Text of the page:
Special Counsel Jack Smith’s request for the Supreme Court to weigh in on former President Donald Trump’s 2020 election case is likely another effort to ensure the trial takes place before the 2024 presidential election, legal experts said Monday.
Just Thursday, Trump provided notice that he would appeal District Judge Tanya Chutkan’s rejection of his bid to dismiss his case based on presidential immunity. Smith responded Monday by appealing directly to the Supreme Court — a decision legal experts said was aimed to preserve the former president’s March 4 trial date, which is already on an accelerated schedule.
“The only reason for this petition is to seek to guarantee a trial of Trump (and possible conviction) before the election,” George Washington University Professor Jonathan Turley wrote Monday.
“The matter is currently before the D.C. Circuit which is viewed as a favorable court for Smith,” he continued. “However, Smith is trying to avoid any delay in the March trial date, set to begin the day before Super Tuesday.”
Chutkan set jury selection to begin on Feb. 9.
Turley noted the Supreme Court “may not view a trial of Trump during the campaign to be as motivating or urgent as does Smith.”
Mike Davis, Founder and President of the Article III Project, noted there is “no reason Jack Smith’s DC trial can’t wait until after the election,” calling it “blatant election interference.”
“This is a legal Hail Mary by Jack Smith,” he tweeted. “He’s desperate to keep an unreasonably (unconstitutionally) expedited March trial date.”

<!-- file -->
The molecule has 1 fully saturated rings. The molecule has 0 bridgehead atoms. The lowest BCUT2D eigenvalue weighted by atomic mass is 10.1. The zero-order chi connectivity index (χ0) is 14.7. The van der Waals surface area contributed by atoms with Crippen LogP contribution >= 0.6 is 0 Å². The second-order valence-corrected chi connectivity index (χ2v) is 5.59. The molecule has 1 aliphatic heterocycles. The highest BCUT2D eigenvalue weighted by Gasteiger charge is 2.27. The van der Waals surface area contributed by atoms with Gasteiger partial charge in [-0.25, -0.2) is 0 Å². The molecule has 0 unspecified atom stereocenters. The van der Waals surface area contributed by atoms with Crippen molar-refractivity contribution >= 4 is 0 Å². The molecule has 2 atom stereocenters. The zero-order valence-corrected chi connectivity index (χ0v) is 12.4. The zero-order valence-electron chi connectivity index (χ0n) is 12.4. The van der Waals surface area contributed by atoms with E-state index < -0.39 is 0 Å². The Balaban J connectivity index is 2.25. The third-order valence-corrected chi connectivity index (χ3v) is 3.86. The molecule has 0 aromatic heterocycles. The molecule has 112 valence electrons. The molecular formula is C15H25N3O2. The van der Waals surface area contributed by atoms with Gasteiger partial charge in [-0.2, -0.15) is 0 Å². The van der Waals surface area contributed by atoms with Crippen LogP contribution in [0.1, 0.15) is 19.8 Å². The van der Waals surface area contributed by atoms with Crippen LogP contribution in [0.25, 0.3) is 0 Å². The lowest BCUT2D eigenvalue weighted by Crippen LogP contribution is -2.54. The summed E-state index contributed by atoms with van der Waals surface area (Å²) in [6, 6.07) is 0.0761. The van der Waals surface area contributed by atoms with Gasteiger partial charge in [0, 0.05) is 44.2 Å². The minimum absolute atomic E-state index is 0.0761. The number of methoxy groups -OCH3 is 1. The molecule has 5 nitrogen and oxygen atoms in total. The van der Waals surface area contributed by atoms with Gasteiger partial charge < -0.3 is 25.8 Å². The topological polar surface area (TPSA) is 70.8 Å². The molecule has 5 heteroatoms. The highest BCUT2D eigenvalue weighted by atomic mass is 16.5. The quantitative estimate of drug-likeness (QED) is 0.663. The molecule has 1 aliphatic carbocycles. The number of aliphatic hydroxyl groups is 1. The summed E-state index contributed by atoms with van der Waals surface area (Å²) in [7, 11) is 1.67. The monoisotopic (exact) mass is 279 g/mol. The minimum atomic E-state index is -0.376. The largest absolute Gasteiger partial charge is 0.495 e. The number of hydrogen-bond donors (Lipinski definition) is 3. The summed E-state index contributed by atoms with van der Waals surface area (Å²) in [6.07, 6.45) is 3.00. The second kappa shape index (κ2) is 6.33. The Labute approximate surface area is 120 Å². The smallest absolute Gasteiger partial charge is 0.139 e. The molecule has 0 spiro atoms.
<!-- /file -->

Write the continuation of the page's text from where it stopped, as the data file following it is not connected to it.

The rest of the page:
Biden Special Counsel Jack Smith made an extraordinary request:
He asked the Supreme Court to bypass the DC Circuit Court of Appeals, skip the normal Supreme
Court briefing and argument timelines, and immediately decide whether Trump enjoys presidential immunity.
This is a… pic.twitter.com/5HQSdOwUhM
— 🇺🇸 Mike Davis 🇺🇸 (@mrddmia) December 11, 2023
The government filed its petition before the D.C. Circuit reached a decision to ensure Trump’s case could be “briefed, argued, and decided” by the Supreme Court before the end of its 2023-2024 term, Smith wrote in the petition. In his separate request to expedite the appeal, Smith asked that Trump’s lawyers be required to respond by Dec. 18 — next week.
With briefing from both parties, the Supreme Court could decide whether to take the case during its conference on Jan. 5 and resolve the issue before the summer, John Elwood, head of Arnold & Porter’s Appellate and Supreme Court practice, noted.
When Trump appealed Chutkan’s ruling to the D.C. Circuit, he also asked Chutkan to freeze all further proceedings in the case until his appeal was decided.
Smith opposed this request in a filing on Sunday that said the court should maintain its March 4 trial date.
“During the pendency of the appeal, any number of matters could arise in this case that are not involved in the appeal; the Court should not enter an order preventing it from handling them,” Smith wrote.
“To help ensure that trial proceeds promptly if the Court’s order is affirmed, during the pendency of the defendant’s appeal, the Government will meet every pretrial deadline the Court has set for it,” the filing continued. “Then, as soon as the mandate returns, the Court can promptly resolve any remaining issues and start trial.”
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